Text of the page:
Coastal Experiences

Popular Spots

The coastline of South Africa offers the holiday-maker the perfect opportunity to relax on the beach while enjoying a range of recreational activities.

©Roger de la Harpe
The South African coastline has various recreational activities that will suit any and all urban travellers.

The warm waters of the East Coast makes the KwaZulu-Natal and Eastern Cape provinces very popular spots for a range of watersports.

The West Coast has beautiful coastal hikes and mountain biking trails, as well as sporting activities. The whole coastline has a number of pristine beaches that are perfect for soaking up the sun, spotting marine life or frollicking in the waves. 

The boardwalks, piers and streets of the coast exude seaside charm with quaint stores, small boutiques, surf shops, restaurants, coffee shops and local vendors. Ocean towns have a range of indoor activities on offer too, such as maritime museums and historical sites to explore.

Relax on The Beach

©Roger de la Harpe
Clifton beach is one of Cape Town's most popular beaches.

From the West Coast's wild, deserted, sunbleached stretches of snow-white sand to the sub-tropical, coral-fringed, forest-backed beaches of Maputaland, South Africa has a beach for everyone. Near the cities of Durban, Port Elizabeth and Cape Town, there are long stretches of unspoiled coastline and, of course, fun urban beaches with every conceivable convenience and novelty.

In Cape Town, try Clifton for the fashionable set; Sandy Bay, the unofficial nudist beach, for the wouldn't-wear-fashion-anyhow set; and Long Beach for the walking. Boulders offers the very best swimming and a possible sub-aqua visit by a curious penguin as a bonus.

In Port Elizabeth, Hobie Beach is good for seafood cuisine, while Sardinia Bay offers miles of virtually deserted snow-white sand. East London's beaches tend to be well populated, but only a few kilometres from town there are some practically deserted ones. And the whole city of Durban is really just a life support system for the beach. 

There are several Blue-Flag beaches that offers environmental education and information, has good water quality, environmental management and safety.

There are 46 beaches throughout the country that are Blue Flag, the most popular being Muizenberg and Hartenbos in the Western Cape, Nature’s Valley in the Eastern Cape and Ramsgate in KZN.


©Shem Compion
Surfing on the Garden Route in the Western Cape.

Along the coastline, there are various beach spots that are ideal for any and all types of watersport. The West Coast is known for sea kayaking, bodyboarding and kiteboarding, while the East Coast has popular surfing, paddle boarding and windsurfing areas.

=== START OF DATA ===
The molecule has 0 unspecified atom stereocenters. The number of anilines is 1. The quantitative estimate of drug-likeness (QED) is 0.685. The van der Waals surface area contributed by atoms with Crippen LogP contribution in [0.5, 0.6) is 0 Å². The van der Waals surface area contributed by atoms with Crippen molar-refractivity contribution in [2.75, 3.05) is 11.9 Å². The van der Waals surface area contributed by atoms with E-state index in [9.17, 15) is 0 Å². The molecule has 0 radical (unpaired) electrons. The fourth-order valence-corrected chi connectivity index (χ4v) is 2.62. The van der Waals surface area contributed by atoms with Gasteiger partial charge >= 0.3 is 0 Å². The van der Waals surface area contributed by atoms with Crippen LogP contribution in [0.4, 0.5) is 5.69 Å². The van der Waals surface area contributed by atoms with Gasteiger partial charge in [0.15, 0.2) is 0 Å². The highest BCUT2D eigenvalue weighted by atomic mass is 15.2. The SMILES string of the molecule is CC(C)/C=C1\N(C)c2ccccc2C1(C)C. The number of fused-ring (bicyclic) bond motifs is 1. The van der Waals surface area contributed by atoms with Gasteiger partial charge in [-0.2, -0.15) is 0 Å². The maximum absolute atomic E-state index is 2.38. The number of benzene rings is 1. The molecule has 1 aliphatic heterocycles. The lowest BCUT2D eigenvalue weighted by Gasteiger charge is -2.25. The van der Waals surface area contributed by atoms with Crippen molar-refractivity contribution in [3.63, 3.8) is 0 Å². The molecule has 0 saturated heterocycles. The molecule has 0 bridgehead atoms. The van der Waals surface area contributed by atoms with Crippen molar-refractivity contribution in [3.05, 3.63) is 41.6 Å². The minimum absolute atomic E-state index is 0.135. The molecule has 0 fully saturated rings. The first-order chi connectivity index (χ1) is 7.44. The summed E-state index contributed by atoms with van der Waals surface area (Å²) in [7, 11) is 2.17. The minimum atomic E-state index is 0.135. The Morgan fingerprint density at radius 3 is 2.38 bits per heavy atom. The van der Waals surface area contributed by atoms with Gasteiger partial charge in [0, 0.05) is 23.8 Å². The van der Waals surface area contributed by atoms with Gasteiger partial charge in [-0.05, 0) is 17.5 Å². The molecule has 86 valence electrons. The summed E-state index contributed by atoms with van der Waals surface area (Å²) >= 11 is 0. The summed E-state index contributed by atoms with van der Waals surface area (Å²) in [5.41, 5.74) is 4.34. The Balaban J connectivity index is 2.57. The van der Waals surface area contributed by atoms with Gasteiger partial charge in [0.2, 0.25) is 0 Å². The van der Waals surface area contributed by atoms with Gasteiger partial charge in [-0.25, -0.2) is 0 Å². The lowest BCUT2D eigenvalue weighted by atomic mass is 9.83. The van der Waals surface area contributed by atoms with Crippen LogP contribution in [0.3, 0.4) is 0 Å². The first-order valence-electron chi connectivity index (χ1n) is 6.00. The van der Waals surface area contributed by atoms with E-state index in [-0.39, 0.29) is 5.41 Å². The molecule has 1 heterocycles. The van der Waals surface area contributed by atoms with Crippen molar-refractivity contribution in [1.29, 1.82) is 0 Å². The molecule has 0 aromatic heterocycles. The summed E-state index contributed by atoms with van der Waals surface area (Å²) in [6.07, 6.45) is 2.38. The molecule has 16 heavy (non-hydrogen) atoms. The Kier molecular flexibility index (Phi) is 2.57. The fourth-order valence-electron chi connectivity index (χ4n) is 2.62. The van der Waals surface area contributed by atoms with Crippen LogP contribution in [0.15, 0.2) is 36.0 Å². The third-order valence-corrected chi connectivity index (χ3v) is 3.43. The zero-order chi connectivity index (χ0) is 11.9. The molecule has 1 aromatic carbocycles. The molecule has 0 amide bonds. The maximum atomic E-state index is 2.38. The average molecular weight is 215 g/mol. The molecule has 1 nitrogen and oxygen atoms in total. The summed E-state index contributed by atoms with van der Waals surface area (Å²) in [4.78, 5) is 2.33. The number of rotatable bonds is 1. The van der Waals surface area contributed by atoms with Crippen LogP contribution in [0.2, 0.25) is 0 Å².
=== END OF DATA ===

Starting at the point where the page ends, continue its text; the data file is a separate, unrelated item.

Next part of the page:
If you want to experience waves that scare even pro-surfers, Jeffery’s Bay in the Eastern Cape and Hout Bay in the Western Cape should be your top picks. The strong winds of Table Bay and Port Elizabeth are ideal for windsurfing and kiteboarding, so head up either coast for your fill of adrenaline.

The quiet waters of the Garden Route offer nice conditions for stand-up paddle boarding, as well as sea kayaking. Langebaan, Camps Bay, Kleinmond, Still Bay and Witsand are good for canoeing, as the waters are more tame. You can jetski almost anywhere along the coast, and fishing is a popular pastime at seaside towns like Saldanha, Arniston, Mossel Bay, Port St Johns and Durban.

Swimming is best in the Indian ocean’s warm waters, so spots like Margate and Umhlanga Rocks in KwaZulu-Natal are popular, as well as Knysna, Plettenberg Bay and Wilderness on the Garden Route. 

You’ll find friendly locals that run watersports companies at most major beaches that will be more than happy to get you started on any oceanic activity you desire. 

Leisure Pursuits

©Roger de la Harpe

If you are looking to really lie back and relax, a boat trip might tickle your fancy. There are sailing companies at most harbours and waterfronts on the coastline, ready to take you out on a midday marine exploration or romantic sunset cruise.

The V&A Waterfront in Cape Town is a popular sailing spot, and along the Garden Route towns like Knysna and Hermanus have charters that go out everyday - in summer you might even be able to spot a whale! Port Elizabeth and Port Alfred in the Eastern Cape have various boat cruises, and Durban harbour KwaZulu-Natal offers a range of sailing experiences.

If you want to experience the underwater world of South Africa at an easy pace, snorkeling is a good option. The inviting warm waters of KwaZulu-Natal make for the perfect marine outing, where you’ll see tropical fish and colorful coral reefs.

Further down the Wild Coast and Garden Route, there are rock pools waiting to be discovered which houses interesting Atlantic ocean sea creatures. It’s a family-friendly activity, so bring along the kids and allow them to explore the beautiful marine life of SA. 

By Carla Lottering